I have been wanting to make Hollandaise sauce for years and years but somehow I resisted it because I thought it was going to be tricky and complicated. I avoid it at restaurants because they usually use canola oil or some other industrial seed oil nowadays. When I got talking to my assistant Zoe about it the other day she showed me how easy it is to make using only nutrient-dense ingredients.
I then tweaked her recipe by using lemon juice instead of apple cider vinegar (as the taste of lemon juice is less sharp) and using a small saucepan instead of the double boiler method (as I’m all about simplicity).
The main ingredients are only egg yolks, butter and lemon juice (plus salt and pepper but as they are added to almost all recipes I don’t really count them as ingredients). So incredibly nutrient-dense!! This is a great way to get nutrient-dense pastured egg yolks and pastured butter into your kids if they otherwise struggle to eat these vital foods.
3 egg yolks (from pastured hens)
80g pastured butter (cold or room temperature)
2 teaspoons lemon juice
1/8 tsp unrefined salt
If the butter is cold (i.e. refrigerated, dice it up into small pieces). Place egg yolks in a very small saucepan or a traditional Greek coffee pot called a briki. Add salt, cracked pepper and lemon juice and whisk on very low heat until combined. Add a small amount (eg 1 teaspoon, or 1 diced part) of butter and whisk until butter has melted and is mixed through. Continue adding and whisking the butter, piece by piece, until all the butter is added and whisked through.
The reason you add the butter piecemeal is to ensure that the mixture maintains an even low temperature and does not overheat otherwise you will end up with scrambled eggs! The mixture should thicken and be smooth, rich and creamy. If it is not thick enough for your liking, add more butter. If it is not salty enough for you, add salt to taste. This recipe was made with unsalted butter.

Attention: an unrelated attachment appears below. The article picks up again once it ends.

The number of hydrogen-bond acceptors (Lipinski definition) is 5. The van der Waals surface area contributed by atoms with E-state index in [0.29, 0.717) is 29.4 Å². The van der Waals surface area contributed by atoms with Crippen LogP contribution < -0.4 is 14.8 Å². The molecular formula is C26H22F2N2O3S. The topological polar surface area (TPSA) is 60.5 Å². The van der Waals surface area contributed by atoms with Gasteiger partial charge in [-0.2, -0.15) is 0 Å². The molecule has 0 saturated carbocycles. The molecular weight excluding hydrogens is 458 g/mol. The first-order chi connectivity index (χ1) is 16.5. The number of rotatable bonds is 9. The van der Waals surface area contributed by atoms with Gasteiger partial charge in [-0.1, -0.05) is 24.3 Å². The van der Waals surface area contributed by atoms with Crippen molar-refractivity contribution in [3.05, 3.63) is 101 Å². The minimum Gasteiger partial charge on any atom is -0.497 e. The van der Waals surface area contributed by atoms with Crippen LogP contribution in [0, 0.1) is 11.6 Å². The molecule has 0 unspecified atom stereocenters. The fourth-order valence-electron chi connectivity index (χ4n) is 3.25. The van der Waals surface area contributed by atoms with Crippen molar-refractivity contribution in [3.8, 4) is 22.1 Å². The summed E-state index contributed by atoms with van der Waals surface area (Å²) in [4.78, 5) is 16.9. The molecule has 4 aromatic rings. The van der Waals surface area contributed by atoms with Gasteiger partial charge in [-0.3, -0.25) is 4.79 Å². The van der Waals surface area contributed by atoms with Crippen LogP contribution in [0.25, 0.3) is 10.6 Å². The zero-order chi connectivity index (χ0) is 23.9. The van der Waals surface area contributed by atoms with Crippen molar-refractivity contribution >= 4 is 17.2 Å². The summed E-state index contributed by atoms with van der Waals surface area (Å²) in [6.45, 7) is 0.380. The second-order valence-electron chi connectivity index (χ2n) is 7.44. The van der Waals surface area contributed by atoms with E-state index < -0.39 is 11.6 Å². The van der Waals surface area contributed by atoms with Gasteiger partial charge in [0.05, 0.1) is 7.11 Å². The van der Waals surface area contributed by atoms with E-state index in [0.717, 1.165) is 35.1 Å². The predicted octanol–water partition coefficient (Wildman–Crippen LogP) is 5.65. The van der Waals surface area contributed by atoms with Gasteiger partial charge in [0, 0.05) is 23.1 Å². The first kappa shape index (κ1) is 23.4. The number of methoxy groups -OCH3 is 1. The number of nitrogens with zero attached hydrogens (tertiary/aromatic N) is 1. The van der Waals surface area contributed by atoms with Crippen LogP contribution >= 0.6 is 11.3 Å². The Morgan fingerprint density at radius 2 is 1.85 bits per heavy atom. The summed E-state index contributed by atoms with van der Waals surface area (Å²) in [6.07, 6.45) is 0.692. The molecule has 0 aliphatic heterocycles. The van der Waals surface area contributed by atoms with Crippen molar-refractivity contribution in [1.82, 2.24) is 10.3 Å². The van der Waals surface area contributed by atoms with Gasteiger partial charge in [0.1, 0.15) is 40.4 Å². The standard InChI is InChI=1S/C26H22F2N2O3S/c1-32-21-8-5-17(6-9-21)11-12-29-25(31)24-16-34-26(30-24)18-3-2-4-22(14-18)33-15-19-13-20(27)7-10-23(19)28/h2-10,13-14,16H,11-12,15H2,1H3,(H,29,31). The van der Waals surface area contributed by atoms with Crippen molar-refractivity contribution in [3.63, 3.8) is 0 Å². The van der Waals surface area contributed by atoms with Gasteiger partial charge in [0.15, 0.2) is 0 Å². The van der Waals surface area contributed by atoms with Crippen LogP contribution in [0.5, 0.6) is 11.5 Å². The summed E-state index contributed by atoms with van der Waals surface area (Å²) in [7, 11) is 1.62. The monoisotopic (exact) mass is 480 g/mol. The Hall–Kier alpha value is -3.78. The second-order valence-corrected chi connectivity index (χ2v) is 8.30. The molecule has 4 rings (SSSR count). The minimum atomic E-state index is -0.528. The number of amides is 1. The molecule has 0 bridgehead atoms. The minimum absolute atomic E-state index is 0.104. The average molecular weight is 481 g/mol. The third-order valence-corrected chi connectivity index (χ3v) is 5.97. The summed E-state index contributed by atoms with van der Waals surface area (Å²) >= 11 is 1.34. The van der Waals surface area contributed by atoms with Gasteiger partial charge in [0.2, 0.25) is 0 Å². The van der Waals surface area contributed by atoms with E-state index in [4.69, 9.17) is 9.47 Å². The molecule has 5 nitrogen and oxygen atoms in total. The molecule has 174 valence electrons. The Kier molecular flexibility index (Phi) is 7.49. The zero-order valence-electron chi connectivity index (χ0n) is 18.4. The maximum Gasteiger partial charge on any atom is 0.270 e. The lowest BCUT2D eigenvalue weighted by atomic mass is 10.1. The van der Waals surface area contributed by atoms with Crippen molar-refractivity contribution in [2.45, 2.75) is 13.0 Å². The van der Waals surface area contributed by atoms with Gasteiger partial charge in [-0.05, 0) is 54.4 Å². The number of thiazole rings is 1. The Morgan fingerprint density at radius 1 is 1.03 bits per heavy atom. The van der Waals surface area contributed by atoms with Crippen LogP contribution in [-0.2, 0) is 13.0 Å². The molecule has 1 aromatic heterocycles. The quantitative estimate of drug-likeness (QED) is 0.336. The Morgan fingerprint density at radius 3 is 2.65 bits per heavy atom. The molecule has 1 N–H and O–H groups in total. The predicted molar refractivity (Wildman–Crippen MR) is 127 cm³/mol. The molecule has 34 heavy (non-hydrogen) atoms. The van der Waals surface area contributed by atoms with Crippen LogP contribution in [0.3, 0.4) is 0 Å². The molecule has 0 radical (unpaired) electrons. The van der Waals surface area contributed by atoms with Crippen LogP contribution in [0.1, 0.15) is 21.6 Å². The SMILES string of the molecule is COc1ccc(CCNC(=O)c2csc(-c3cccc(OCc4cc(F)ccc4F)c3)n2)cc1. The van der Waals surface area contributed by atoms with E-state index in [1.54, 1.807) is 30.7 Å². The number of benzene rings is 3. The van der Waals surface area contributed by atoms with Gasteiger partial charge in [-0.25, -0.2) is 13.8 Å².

If the mixture turns lumpy you have overheated it and started to make scrambled eggs! If you end up with lumpy sauce (which I have done on one occasion from overheating it) then don’t throw it out- simply smear on quality sourdough or sprouted bread or toast with scatterings of chopped parsley. I can’t stand the thought of throwing out nutritious food.
I make my Hollandaise sauce in a small Greek coffee pot on my stove’s smallest burner on the lowest heat setting. If you are not Greek or Cypriot I’m tipping that you don’t own a small Greek coffee pot (and if you are Greek or Cypriot and still don’t own a briki then what sort of a wog are you?!?)…. in which case use the smallest saucepan you own. I have made the sauce using a small saucepan a couple of times and can confirm that it has turned out fine. If your saucepan is not small enough for the ingredients to gain a critical mass to whisk them, then use the double boiler method which involves inserting a heat-proof bowl over a pot of simmering water and allowing the steam to gently heat and melt the ingredients in the bowl. Makes sure that there is a gap between the simmering water in the pot and the bottom of the bowl.
Serve Hollandaise sauce on eggs or steamed asparagus (or any other vegetable of your choice!). We served the sauce on semi-hard boiled eggs with a pinch of paprika as pictured above. I have also drizzled it over lambs fry as shown below.
Leftovers can be refrigerated in a small bowl and consumed as a dip with carrot or celery sticks. Hollandaise keeps about 3 days refrigerated. Otherwise to serve again as a warm sauce, reheat gently on stovetop or submerge the heat-proof container in a saucepan of simmering water .